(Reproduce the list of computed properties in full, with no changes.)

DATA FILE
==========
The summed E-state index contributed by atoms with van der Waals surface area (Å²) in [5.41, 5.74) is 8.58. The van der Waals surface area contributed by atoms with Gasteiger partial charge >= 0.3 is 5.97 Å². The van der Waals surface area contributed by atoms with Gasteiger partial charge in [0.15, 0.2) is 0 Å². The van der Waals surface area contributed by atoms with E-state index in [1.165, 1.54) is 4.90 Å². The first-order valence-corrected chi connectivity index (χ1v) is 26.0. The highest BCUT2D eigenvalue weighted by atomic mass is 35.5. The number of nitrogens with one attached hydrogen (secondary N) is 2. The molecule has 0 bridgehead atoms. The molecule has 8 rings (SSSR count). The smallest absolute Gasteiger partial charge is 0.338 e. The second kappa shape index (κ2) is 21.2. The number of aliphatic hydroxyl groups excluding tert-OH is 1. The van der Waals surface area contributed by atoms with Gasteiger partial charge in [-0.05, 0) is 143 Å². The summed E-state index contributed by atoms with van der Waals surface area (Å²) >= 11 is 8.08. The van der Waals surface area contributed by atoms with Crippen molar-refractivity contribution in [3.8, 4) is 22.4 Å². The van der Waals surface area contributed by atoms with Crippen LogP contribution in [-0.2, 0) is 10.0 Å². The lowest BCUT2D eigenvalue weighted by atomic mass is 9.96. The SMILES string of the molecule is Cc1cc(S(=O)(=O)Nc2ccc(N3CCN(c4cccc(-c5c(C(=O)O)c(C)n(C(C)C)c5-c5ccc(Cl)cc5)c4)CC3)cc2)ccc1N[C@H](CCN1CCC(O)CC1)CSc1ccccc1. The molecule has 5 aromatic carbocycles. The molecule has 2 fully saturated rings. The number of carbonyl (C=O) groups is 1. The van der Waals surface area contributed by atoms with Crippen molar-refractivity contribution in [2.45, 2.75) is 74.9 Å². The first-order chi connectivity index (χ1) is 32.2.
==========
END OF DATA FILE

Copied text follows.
The summed E-state index contributed by atoms with van der Waals surface area (Å²) in [5.41, 5.74) is 8.58. The van der Waals surface area contributed by atoms with Gasteiger partial charge >= 0.3 is 5.97 Å². The van der Waals surface area contributed by atoms with Gasteiger partial charge in [0.15, 0.2) is 0 Å². The van der Waals surface area contributed by atoms with E-state index in [1.165, 1.54) is 4.90 Å². The first-order valence-corrected chi connectivity index (χ1v) is 26.0. The highest BCUT2D eigenvalue weighted by atomic mass is 35.5. The number of nitrogens with one attached hydrogen (secondary N) is 2. The molecule has 0 bridgehead atoms. The molecule has 8 rings (SSSR count). The smallest absolute Gasteiger partial charge is 0.338 e. The second kappa shape index (κ2) is 21.2. The number of aliphatic hydroxyl groups excluding tert-OH is 1. The van der Waals surface area contributed by atoms with Gasteiger partial charge in [-0.05, 0) is 143 Å². The summed E-state index contributed by atoms with van der Waals surface area (Å²) >= 11 is 8.08. The van der Waals surface area contributed by atoms with Crippen molar-refractivity contribution in [3.8, 4) is 22.4 Å². The van der Waals surface area contributed by atoms with Crippen LogP contribution in [-0.2, 0) is 10.0 Å². The lowest BCUT2D eigenvalue weighted by atomic mass is 9.96. The SMILES string of the molecule is Cc1cc(S(=O)(=O)Nc2ccc(N3CCN(c4cccc(-c5c(C(=O)O)c(C)n(C(C)C)c5-c5ccc(Cl)cc5)c4)CC3)cc2)ccc1N[C@H](CCN1CCC(O)CC1)CSc1ccccc1. The molecule has 5 aromatic carbocycles. The molecule has 2 fully saturated rings. The number of carbonyl (C=O) groups is 1. The van der Waals surface area contributed by atoms with Crippen molar-refractivity contribution in [2.45, 2.75) is 74.9 Å². The first-order chi connectivity index (χ1) is 32.2.